I have always been able to listen to a single song ad nauseam. On car rides, Mom would put a cap of two repeats of a song before we had to move on to another, because she could only listen to The Belly Button Song so many times. (Nowadays, I can’t blame her for that one.) So the day I got my first compact CD player and headphones, my life got a million times better. Because I could sit in the backseat for HOURS (and we had some pretty long car rides growing up, some lasting 8 to 12 hours) just listening to the same song over and over and over again. (Admittedly, interspersed with reading, eating, and talking breaks, but I would inevitably return to the one or two songs that were holding me captive at that time.)
Over the summer I’ve been obsessed with (in no particular order): Shut Up and Dance by Walk the Moon; Summer of ’69 by Brian Adams; Honey, I’m Good by Andy Grammer; God Only Knows (cover) by Multiple Artists; Traffic Jam by Artie Shaw; On My Own from the Broadway Les Miserable; Love Me Like You Do by Ellie Goulding. And those are the ones that I can remember. There are most likely a good handful that I have been looping on my spotify account, interspersing one or two songs before inevitably pressing the back button until I listened to The Song of the Moment for the hundred and eighth time.
And right now the song is To the Top by Twin Shadow.
I want to sing this song into microphone and hear it reverberate off of empty stadium seats. I want to be dressed in semi-80’s fashion with my hair in a pink-tipped faux-hawk and a band behind me where I’m tapping my heel to the bass drum going “Oooooooooh!” and pump my fist in the air.
Maybe it is because the song is reminiscent of an 80’s power ballad (of which I have known to be fond of) with its single and echo-ey piano and Phil Collins-esque drum solos sprinkled through out. Maybe it’s the initial “Oooooooooh!” in harmony at the beginning and then repeated throughout the song. Maybe it’s the line “I know it’s not the right time tonight”, with the last three words in a syncopated and striking rhythm, or the title lyric where the singer(s) half-sing, half-shout about going “back to the top!” as if they are being defiant.
All I know is that I tried listening to some of Twin Shadow’s other songs, and none of them had the same pull as To the Top.
However, much like my 2012 obsession, Some Nights by F.U.N., I don’t completely get the meaning of the song. And in many ways To the Top is even more muddled than Some Nights. Some Nights at least has a few coherent verses, though maybe not as whole song. With both songs I had to google what the lyrics meant, but unlike Some Nights (which had several message boards of people arguing the meaning and a music video to analyze), To the Top had nothing. All that I learned was that it was apparently part of the Paper Towns soundtrack.
Even pouring over the lyrics of the song has not shed any light to what it could mean. Take this verse for example:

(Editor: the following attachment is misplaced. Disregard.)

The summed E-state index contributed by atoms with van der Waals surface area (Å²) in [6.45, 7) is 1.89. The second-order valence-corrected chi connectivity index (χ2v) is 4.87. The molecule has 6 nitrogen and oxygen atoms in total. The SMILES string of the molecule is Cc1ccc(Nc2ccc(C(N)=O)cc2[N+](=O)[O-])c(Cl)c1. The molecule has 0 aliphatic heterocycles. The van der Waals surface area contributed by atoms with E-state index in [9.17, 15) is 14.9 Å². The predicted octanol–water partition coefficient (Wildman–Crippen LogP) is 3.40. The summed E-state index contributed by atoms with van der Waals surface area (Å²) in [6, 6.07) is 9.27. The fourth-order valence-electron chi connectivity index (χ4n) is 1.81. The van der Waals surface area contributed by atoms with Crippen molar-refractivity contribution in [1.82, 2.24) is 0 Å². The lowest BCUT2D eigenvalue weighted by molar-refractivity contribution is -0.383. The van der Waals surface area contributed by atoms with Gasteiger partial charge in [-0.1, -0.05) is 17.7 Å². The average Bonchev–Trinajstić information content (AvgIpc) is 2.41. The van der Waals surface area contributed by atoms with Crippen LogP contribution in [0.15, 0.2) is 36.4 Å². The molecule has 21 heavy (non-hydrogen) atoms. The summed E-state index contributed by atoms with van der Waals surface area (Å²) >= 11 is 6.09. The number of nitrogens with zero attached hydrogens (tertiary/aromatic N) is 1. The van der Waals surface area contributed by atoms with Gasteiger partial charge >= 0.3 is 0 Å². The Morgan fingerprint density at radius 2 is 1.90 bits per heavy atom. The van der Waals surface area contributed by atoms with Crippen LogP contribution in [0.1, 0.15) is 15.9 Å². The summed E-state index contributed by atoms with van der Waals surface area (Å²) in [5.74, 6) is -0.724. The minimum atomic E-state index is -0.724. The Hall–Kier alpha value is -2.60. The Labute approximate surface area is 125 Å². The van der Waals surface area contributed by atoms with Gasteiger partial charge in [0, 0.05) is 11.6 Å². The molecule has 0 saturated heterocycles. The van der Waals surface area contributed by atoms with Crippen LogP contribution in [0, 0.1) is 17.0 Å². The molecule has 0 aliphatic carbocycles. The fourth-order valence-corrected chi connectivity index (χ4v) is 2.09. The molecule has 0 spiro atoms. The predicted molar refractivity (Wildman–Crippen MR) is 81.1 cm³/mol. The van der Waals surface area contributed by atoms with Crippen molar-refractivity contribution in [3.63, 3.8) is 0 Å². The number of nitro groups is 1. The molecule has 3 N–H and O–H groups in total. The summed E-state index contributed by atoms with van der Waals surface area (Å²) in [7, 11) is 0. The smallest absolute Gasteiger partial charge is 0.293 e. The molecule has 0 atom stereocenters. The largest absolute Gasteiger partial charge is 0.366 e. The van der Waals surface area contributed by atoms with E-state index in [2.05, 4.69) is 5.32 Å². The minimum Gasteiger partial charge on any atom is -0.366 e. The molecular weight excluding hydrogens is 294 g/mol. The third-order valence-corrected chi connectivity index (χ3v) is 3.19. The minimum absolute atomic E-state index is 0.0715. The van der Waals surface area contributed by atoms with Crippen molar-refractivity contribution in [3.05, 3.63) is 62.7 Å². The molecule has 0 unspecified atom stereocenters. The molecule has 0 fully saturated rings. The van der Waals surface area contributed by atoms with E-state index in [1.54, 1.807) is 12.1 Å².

I’m not scared if you run to me
Lost like when you were mine
And you continue to run from me
Just offer me your time
So, this person was lost when the singer had them, and they would run to the singer. But now they are running away from the singer, and the singer just wants to be with this person for undetermined amount of time?
Okay, but then earlier in the song it goes:
You never belonged to me
Now I can see the light
That you are
Never good at controlling me
Now I can see the light
And I know, I know it was blinding you
This person never belonged to the singer (despite what he would say only after one chorus), and the singer realizes this due to some epiphany? This person could not control the singer (and there is no other reference to this kind of dynamic in their relationship). And the “light” that serves as the singer’s epiphany has blinded this person who is running away from the singer?
Please tell me I am not the only one befuddled by this!
And then the chorus goes:
Stay, life can be long
Wanna know, wanna know, wanna know
Wanna know it’s true
When you say
I want you around
You gotta make me believe you
I know it’s not the right time tonight
But I won’t move until this stops
Go back to the top
Back to the top
So this person is running away from the singer, but then says that he/she/they wants the singer around. And either the singer or the person is saying how they got to prove it. And for whatever reason this is the absolutely wrong time for this conversion. And the singer is refusing to budge until something is halted. And then he demands to “go back to the top”, which I can only assume means take it from the top or start from the beginning?
This song is so perplexing to me that I just had to write about it. And in the process of writing this blog post, I have listened to the aforementioned song at least five times all the way through. (I have restarted the song an uncountable amount of times before the song finished, before you comment how small the number five is.)